Edit: Depending on your perspective, the Dark Souls 3 quest where you can get free levels in return for a disfigured look could count as punishing you for picking the quick way to become more powerful. It’s temporary, however it’s a tough pain to accept on a fashion souls run regardless.


#7

Oh, geez. Oblivion was the worst with its level scaling. And it didn’t even try to hide how ridiculous it was. Once you get powered up enough, random bandits you meet in the countryside that were wearing leather armor and wielding simple weapons are suddenly decked out head to toe in magical gear.


#8

Nethack does level scaling where, I think specifically whenever you enter a new level it populates it with monsters based on your current level and also how far down you are. it’s led to some interesting, kind of counterintuitive strategies like players actually avoiding grinding and letting their pet take most of the kills both to level it up and to avoid leveling themselves up at least until they can collect better equipment.


#9

I haven’t actually played it but Nonguns has a system where you can just grind out better weapons but once you do everything murders you even more. Which seems pretty neat.


#10

And it didn’t matter what you leveled up in! Leveling up your stealth and acrobatics and putting your points into agility or health gives you the same enemies as leveling your two handed and putting points into strength!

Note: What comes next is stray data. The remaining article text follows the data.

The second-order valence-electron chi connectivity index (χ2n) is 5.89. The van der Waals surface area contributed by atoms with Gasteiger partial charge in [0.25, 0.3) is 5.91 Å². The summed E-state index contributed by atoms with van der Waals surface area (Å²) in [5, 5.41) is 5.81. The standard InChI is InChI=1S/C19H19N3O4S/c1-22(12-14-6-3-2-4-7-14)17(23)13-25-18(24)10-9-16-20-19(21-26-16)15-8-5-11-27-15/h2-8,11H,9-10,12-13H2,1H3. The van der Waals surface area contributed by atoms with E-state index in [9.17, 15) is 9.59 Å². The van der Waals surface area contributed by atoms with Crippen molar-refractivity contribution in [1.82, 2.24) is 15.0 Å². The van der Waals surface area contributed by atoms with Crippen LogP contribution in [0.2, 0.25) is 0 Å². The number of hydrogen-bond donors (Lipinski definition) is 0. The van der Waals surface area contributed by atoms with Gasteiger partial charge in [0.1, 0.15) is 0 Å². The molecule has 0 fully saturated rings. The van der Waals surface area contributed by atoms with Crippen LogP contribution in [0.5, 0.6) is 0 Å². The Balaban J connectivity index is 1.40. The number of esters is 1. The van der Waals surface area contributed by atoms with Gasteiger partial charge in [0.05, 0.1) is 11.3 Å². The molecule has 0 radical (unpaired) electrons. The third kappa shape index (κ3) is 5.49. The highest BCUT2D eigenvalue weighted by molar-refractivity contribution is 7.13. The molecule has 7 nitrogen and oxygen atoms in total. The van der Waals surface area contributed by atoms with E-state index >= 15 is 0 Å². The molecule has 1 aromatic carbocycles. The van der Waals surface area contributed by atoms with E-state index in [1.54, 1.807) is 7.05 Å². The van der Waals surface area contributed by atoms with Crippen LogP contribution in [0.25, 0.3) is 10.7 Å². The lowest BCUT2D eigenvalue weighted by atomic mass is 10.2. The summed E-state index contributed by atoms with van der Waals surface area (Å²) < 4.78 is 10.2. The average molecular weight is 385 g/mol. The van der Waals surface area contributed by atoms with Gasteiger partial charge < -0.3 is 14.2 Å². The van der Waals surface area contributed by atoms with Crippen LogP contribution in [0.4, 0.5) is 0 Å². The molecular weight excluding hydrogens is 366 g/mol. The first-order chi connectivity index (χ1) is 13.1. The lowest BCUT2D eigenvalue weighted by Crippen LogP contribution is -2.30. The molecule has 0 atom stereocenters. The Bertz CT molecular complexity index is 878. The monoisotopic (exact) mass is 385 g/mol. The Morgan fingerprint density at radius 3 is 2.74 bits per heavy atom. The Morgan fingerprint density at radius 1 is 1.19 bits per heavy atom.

I ended up cheeseing that game with 100% chameleon because the combat is so dry and lifeless.

Gahhh that game gets me heated! Why did I put so many hours into it! Even after I realized it was a mess of game! I even closed all the oblivion gates!


#11

In Final Fantasy IV, one character, Tellah, will slowly experience stat drain as he levels up, because he’s an old man. A bit of a different example because it’s just one character, and something that was clearly intentional, versus being a weird side-effect of how the level scaling works.


#12

Not to mention how Tellah, and Garnet in FFIX, will be MP-capped for portions of the game in order to keep them from casting “forbidden” spells. In Tellah’s case, Meteo, and in Garnet’s case, her summons.

When you first get either character it’s no big deal, but after a point it results in their effectiveness badly lagging behind the rest of the party.


#13